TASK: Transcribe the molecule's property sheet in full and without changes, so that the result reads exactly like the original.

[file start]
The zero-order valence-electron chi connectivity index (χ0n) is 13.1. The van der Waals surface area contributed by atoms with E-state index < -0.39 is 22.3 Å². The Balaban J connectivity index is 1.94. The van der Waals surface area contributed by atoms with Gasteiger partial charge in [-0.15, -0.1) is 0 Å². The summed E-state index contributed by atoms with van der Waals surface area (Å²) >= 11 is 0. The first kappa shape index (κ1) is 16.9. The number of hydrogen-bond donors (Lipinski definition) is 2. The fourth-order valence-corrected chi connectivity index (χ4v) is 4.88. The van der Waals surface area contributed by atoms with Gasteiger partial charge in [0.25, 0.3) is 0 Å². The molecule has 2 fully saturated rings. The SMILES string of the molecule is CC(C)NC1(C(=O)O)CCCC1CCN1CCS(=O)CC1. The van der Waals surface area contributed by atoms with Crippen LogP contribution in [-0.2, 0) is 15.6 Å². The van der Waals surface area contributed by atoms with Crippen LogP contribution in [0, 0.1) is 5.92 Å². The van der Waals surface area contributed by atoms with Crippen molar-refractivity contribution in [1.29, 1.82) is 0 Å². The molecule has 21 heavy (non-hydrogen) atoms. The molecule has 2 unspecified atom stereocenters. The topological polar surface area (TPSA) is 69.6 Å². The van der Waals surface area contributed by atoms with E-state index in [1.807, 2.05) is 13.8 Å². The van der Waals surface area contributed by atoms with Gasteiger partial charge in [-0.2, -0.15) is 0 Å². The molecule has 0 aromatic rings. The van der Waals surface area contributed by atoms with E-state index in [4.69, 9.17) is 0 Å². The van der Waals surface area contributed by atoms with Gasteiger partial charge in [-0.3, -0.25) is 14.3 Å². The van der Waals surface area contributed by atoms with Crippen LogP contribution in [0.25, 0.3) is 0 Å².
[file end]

The zero-order valence-electron chi connectivity index (χ0n) is 13.1. The van der Waals surface area contributed by atoms with E-state index < -0.39 is 22.3 Å². The Balaban J connectivity index is 1.94. The van der Waals surface area contributed by atoms with Gasteiger partial charge in [-0.15, -0.1) is 0 Å². The summed E-state index contributed by atoms with van der Waals surface area (Å²) >= 11 is 0. The first kappa shape index (κ1) is 16.9. The number of hydrogen-bond donors (Lipinski definition) is 2. The fourth-order valence-corrected chi connectivity index (χ4v) is 4.88. The van der Waals surface area contributed by atoms with Gasteiger partial charge in [0.25, 0.3) is 0 Å². The molecule has 2 fully saturated rings. The SMILES string of the molecule is CC(C)NC1(C(=O)O)CCCC1CCN1CCS(=O)CC1. The van der Waals surface area contributed by atoms with Crippen LogP contribution in [-0.2, 0) is 15.6 Å². The van der Waals surface area contributed by atoms with Crippen LogP contribution in [0, 0.1) is 5.92 Å². The van der Waals surface area contributed by atoms with Crippen molar-refractivity contribution in [1.29, 1.82) is 0 Å². The molecule has 21 heavy (non-hydrogen) atoms. The molecule has 2 unspecified atom stereocenters. The topological polar surface area (TPSA) is 69.6 Å². The van der Waals surface area contributed by atoms with E-state index in [1.807, 2.05) is 13.8 Å². The van der Waals surface area contributed by atoms with Gasteiger partial charge in [-0.2, -0.15) is 0 Å². The molecule has 0 aromatic rings. The van der Waals surface area contributed by atoms with E-state index in [4.69, 9.17) is 0 Å². The van der Waals surface area contributed by atoms with Gasteiger partial charge in [-0.3, -0.25) is 14.3 Å². The van der Waals surface area contributed by atoms with Crippen LogP contribution in [0.25, 0.3) is 0 Å².